A total of 1475 publications were obtained from the search databases. After elimination of irrelevant articles, 78 full-text publications were assessed for eligibility.
Further full-text articles were eliminated based on the following criteria:
Meta-analyses/literature reviews/observational studies/case studies/letters to editors (7);
Reported only efficacy outcomes without mentioning adverse drug events (4);
Did not involve a placebo group (5);
Reported data that could not be used in this analysis (3);
Protocol of previous or upcoming trials (5);
Duplicated studies (46).
Finally, only eight randomized studies [10,11,12,13,14,15,16,17] were confirmed for this analysis, as shown in Fig. 1.
Features of the Randomized Studies and the Included Participants
Eight randomized studies with a total of 1519 participants with T2DM (1069 were assigned to ipragliflozin and 450 to placebo) were included in this analysis. The time period of patient enrollment varied from the years 2011 to 2017, as shown in Table 2.
Table 3 lists the baseline features of the participants. The participants had mean age ranging from 53.3 to 65.7 years with a pre-dominance of male participants. HbA1c varied from 7.53 to 8.67%. Duration of diabetes mellitus varied from 4.67 to 14.3 years.
Main Results of This Analysis
This analysis showed that total treatment-emergent adverse events (RR: 1.06, 95% CI: 0.96–1.16; P = 0.26), including mild treatment-emergent adverse events (RR: 0.95, 95% CI: 0.79–1.13; P = 0.54), moderate treatment-emergent adverse events (RR: 1.04, 95% CI: 0.72–1.51; P = 0.83) and severe treatment-emergent adverse events (RR: 0.72, 95% CI: 0.26–1.96; P = 0.52) were not significantly different in those patients who were assigned to ipragliflozin versus placebo for the treatment of T2DM, as shown in Fig. 2.
Moreover, drug-related adverse events (RR: 1.04, 95% CI: 0.69–1.58; P = 0.85), adverse events leading to drug discontinuation (RR: 1.09, 95% CI: 0.57–2.10; P = 0.79), urinary tract infection (RR: 1.03, 95% CI: 0.60–1.77; P = 0.91), naso-pharyngitis (RR: 0.54, 95% CI: 0.19–1.52; P = 0.25), constipation (RR: 1.94, 95% CI: 0.90–4.20; P = 0.09), dizziness (RR: 0.81, 95% CI: 0.20–3.23; P = 0.76), gastrointestinal disorders (RR: 0.96, 95% CI: 0.68–1.36; P = 0.82) and dehydration (RR: 2.26, 95% CI: 0.38–13.43; P = 0.37) were also not significantly different, as shown in Figs. 3 and 4.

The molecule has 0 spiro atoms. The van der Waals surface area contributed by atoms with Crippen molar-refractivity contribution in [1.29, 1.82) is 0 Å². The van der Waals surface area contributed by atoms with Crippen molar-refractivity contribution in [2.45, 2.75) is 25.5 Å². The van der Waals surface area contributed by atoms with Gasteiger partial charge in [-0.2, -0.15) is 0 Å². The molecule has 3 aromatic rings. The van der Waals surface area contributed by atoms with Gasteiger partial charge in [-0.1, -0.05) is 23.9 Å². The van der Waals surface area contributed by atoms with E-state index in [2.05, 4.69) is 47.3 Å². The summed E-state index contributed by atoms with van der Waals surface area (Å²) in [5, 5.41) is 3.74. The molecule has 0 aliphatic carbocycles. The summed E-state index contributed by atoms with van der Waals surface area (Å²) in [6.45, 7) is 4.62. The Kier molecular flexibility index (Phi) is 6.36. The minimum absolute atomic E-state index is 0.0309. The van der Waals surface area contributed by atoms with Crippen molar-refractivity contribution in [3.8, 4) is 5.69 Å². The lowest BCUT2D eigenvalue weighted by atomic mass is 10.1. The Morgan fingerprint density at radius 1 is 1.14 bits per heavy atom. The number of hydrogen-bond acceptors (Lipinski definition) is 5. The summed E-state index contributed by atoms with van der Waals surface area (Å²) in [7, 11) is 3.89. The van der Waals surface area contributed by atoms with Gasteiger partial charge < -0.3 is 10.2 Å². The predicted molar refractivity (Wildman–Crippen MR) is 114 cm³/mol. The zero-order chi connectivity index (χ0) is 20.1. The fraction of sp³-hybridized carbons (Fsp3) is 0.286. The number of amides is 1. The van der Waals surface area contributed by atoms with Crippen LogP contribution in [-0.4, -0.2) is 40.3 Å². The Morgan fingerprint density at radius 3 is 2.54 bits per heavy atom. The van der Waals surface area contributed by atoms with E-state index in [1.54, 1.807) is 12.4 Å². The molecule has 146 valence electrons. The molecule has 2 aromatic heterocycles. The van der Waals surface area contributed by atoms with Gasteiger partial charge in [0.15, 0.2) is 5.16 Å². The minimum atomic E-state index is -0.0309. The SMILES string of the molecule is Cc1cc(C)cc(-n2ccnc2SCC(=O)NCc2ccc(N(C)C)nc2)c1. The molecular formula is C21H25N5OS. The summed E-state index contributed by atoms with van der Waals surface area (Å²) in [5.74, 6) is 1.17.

However, genital infection (RR: 4.53, 95% CI: 1.48–13.85; P = 0.008) and hypoglycemia (RR: 1.68, 95% CI: 1.03–2.74; P = 0.04) rates were significantly higher in patients who were assigned to ipragliflozin, as shown in Fig. 3.
The results were summarized in Table 4.
Sensitivity Analysis and Publication Bias
When sensitivity analysis was carried out, excluding the Fonseca (2012) study (RR: 1.69, 95% CI: 1.03–2.78; P = 0.04), excluding the Han (2018) study (RR: 1.77, 95% CI: 1.07–2.93; P = 0.03), excluding the Kashiwagi (2015) study (RR: 1.69, 95% CI: 1.03–2.78; P = 0.04) and excluding the Wilding (2012) study (RR: 1.77, 95% CI: 1.05–2.98; P = 0.03) did not show any significant difference compared to the main result, which already showed hypoglycemia to be significantly higher with ipragliflozin. However, excluding the Ishihara (2016) study (RR: 0.92, 95% CI: 0.30–2.85; P = 0.89) showed hypoglycemia was not significantly higher with ipragliflozin. Sensitivity analysis showed that the main result representing hypoglycemia was influenced by the Ishihara (2016) study and that hypoglycemia might actually not have been significantly higher in those patients who were treated with ipragliflozin. For all the other subgroups, sensitivity analyses showed consistent results throughout.
Publication bias was visually assessed through funnel plots, and low evidence of publication bias was observed across all the randomized studies that assessed the different adverse drug events throughout, as shown in Figs. 5 and 6.